Additionally, Caroline Linden’s A View to a Kiss is also .99c (AMZ | nook | Kobo) digitally right now. I don’t know how long the sale lasts, but if you’re craving historical romance like I am, then join me in a celebratory WOO HOO!
I recently bought The Duke and I, (Kindle | nook) a book I already own in paper and in digital, simply because for $1.99 I would have a digital copy I could access anywhere via my phone’s Kindle app, my Kindle, or my laptop. This is a new type of purchase for me: a price low enough that I’ll buy something I already own just to have the convenience of being able to read it pretty much anywhere I’m waiting in line. It’s my “digital cloud convenience price.” I’m all over that.
2. Related to the Lord of Scoundrels sale, Robin directed me to this thread at the ever-active Amazon boards that’s all about publisher-discounted ebooks: Discounted/Price Dropped Kindle eBooks.
You an subscribe to the thread and receive an alert each time a new post is added, and there are a lot of people actively hunting down the bargains. I tried to find an Amazon subscription service that would alert me just to Kindle bargain books, but the Amazon email subscriptions at present are pretty paltry – you can subscribe to “bargain books” and to “romance” in general, but no “bargain/sale Kindle romance.” It would be spiffy to be able to subscribe to that sort of info.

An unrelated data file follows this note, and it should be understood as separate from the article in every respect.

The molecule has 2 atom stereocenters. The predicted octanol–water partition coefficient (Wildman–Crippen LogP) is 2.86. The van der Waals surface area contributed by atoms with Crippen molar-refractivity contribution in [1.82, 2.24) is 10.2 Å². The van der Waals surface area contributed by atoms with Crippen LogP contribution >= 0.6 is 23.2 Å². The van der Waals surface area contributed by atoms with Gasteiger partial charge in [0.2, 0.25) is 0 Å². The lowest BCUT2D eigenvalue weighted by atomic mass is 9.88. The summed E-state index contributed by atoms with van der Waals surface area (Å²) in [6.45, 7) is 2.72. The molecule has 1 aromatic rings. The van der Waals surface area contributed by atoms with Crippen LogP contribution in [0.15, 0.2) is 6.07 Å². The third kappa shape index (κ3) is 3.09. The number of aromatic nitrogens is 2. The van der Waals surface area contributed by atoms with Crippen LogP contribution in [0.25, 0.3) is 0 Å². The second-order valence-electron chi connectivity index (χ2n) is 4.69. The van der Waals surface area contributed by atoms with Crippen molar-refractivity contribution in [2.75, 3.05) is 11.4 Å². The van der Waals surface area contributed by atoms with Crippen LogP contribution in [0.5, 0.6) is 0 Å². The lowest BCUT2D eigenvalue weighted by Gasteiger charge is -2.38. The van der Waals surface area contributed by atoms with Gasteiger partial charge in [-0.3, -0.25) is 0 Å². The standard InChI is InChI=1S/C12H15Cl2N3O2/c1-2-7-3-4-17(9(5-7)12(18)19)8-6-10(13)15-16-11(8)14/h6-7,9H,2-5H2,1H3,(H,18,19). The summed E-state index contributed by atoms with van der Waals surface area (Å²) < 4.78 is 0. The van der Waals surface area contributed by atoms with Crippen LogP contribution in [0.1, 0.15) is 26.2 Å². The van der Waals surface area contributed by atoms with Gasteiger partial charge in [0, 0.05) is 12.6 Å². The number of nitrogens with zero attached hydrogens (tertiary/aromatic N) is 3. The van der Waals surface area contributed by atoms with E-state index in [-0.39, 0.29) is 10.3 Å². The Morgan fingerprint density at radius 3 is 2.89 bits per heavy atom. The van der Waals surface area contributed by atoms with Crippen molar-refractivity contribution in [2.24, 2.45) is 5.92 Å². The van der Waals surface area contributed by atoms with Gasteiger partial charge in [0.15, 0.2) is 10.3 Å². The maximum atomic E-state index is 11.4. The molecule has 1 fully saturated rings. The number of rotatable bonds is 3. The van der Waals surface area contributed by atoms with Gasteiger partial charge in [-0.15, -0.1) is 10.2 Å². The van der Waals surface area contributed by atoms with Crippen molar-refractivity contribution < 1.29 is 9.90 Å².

Via that thread, I also learned that Meg Cabot’s Princess Diaries is on sale digitally for $1.99 – and for nook too. There is a woman named Emily on that thread who is worth her weight in gold, I tell you.
3. And not related to books on sale, but with generally kicking ass and taking names, today Maureen Johnson debated on NPR the subject of YA literature with journalist Meghan Cox Gurdon, who wrote a hair-setting-on-fire-exasperating article for the WSJ on why YA literature is dark and scary and how terrible it is that our poor teenage children are being exposed to such dark and terrifying themes.
Her article, Darkness Too Visible inspired a hashtag #YAsaves on Twitter, and a written response from Sherman Alexie, who pretty much wiped the floor with Gurdon’s specious argument in his essay, Why the best kids books are written in blood.
Maureen Johnson, who I believe was the originator of the #YASaves hashtag, also responded clearly and cogently in the live interview today, which you can listen to online at WHYY.org (mp3). Going on a live radio show to debate something can be terrifying – especially when you feel strongly about it. Go on with your bad self, Maureen. Well played.
4. What books have you bought recently that you loved? Share share!